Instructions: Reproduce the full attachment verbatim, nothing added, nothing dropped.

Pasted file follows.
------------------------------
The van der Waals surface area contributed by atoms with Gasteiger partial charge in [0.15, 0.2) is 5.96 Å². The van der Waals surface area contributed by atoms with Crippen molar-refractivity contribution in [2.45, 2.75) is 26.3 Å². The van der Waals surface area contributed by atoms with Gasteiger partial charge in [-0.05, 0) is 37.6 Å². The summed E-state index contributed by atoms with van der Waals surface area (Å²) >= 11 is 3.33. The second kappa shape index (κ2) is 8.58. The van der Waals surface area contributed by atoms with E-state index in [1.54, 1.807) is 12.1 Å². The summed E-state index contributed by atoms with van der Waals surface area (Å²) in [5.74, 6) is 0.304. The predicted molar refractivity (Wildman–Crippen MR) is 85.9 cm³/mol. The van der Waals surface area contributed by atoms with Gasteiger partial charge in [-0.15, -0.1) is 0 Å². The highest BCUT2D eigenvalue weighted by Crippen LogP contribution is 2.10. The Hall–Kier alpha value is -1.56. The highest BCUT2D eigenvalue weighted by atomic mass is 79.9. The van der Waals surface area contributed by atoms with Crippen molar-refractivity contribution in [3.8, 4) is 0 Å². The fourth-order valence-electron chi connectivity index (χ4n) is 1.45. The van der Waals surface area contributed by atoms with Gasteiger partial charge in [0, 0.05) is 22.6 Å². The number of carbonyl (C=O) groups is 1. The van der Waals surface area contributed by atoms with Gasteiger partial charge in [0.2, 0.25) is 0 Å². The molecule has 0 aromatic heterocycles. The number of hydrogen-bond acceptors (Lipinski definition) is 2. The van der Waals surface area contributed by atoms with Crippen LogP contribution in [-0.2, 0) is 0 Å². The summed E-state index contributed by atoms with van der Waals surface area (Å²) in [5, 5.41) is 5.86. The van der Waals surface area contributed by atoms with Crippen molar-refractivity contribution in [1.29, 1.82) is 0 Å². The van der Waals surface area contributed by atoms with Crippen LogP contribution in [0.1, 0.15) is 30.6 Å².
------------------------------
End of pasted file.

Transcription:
The van der Waals surface area contributed by atoms with Gasteiger partial charge in [0.15, 0.2) is 5.96 Å². The van der Waals surface area contributed by atoms with Crippen molar-refractivity contribution in [2.45, 2.75) is 26.3 Å². The van der Waals surface area contributed by atoms with Gasteiger partial charge in [-0.05, 0) is 37.6 Å². The summed E-state index contributed by atoms with van der Waals surface area (Å²) >= 11 is 3.33. The second kappa shape index (κ2) is 8.58. The van der Waals surface area contributed by atoms with E-state index in [1.54, 1.807) is 12.1 Å². The summed E-state index contributed by atoms with van der Waals surface area (Å²) in [5.74, 6) is 0.304. The predicted molar refractivity (Wildman–Crippen MR) is 85.9 cm³/mol. The van der Waals surface area contributed by atoms with Gasteiger partial charge in [-0.15, -0.1) is 0 Å². The highest BCUT2D eigenvalue weighted by Crippen LogP contribution is 2.10. The Hall–Kier alpha value is -1.56. The highest BCUT2D eigenvalue weighted by atomic mass is 79.9. The van der Waals surface area contributed by atoms with Crippen molar-refractivity contribution in [3.8, 4) is 0 Å². The fourth-order valence-electron chi connectivity index (χ4n) is 1.45. The van der Waals surface area contributed by atoms with Gasteiger partial charge in [0, 0.05) is 22.6 Å². The number of carbonyl (C=O) groups is 1. The van der Waals surface area contributed by atoms with Gasteiger partial charge in [0.2, 0.25) is 0 Å². The molecule has 0 aromatic heterocycles. The number of hydrogen-bond acceptors (Lipinski definition) is 2. The van der Waals surface area contributed by atoms with Crippen LogP contribution in [-0.2, 0) is 0 Å². The summed E-state index contributed by atoms with van der Waals surface area (Å²) in [5, 5.41) is 5.86. The van der Waals surface area contributed by atoms with Crippen molar-refractivity contribution in [1.29, 1.82) is 0 Å². The van der Waals surface area contributed by atoms with Crippen LogP contribution in [0.1, 0.15) is 30.6 Å².